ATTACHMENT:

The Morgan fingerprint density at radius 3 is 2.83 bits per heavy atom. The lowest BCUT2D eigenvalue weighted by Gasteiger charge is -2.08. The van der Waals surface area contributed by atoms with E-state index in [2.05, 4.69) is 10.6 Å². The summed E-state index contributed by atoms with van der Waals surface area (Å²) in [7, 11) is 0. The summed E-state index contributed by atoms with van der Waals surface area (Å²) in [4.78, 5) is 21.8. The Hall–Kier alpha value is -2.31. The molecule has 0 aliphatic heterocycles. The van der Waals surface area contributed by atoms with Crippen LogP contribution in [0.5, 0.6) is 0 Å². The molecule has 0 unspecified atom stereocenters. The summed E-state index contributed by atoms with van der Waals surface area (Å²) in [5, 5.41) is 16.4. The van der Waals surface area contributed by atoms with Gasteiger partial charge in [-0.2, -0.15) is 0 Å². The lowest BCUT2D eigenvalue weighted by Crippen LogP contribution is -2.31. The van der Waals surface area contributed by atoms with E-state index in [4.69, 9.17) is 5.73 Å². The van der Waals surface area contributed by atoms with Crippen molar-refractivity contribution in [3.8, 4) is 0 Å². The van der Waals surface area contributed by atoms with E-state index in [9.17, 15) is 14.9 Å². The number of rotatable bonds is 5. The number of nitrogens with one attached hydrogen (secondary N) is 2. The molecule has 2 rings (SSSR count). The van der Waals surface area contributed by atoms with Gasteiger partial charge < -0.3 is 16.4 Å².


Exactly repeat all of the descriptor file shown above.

The Morgan fingerprint density at radius 3 is 2.83 bits per heavy atom. The lowest BCUT2D eigenvalue weighted by Gasteiger charge is -2.08. The van der Waals surface area contributed by atoms with E-state index in [2.05, 4.69) is 10.6 Å². The summed E-state index contributed by atoms with van der Waals surface area (Å²) in [7, 11) is 0. The summed E-state index contributed by atoms with van der Waals surface area (Å²) in [4.78, 5) is 21.8. The Hall–Kier alpha value is -2.31. The molecule has 0 aliphatic heterocycles. The van der Waals surface area contributed by atoms with Crippen LogP contribution in [0.5, 0.6) is 0 Å². The molecule has 0 unspecified atom stereocenters. The summed E-state index contributed by atoms with van der Waals surface area (Å²) in [5, 5.41) is 16.4. The van der Waals surface area contributed by atoms with Gasteiger partial charge in [-0.2, -0.15) is 0 Å². The lowest BCUT2D eigenvalue weighted by Crippen LogP contribution is -2.31. The van der Waals surface area contributed by atoms with E-state index in [4.69, 9.17) is 5.73 Å². The van der Waals surface area contributed by atoms with Crippen molar-refractivity contribution in [3.8, 4) is 0 Å². The van der Waals surface area contributed by atoms with E-state index in [9.17, 15) is 14.9 Å². The number of rotatable bonds is 5. The number of nitrogens with one attached hydrogen (secondary N) is 2. The molecule has 2 rings (SSSR count). The van der Waals surface area contributed by atoms with Gasteiger partial charge < -0.3 is 16.4 Å².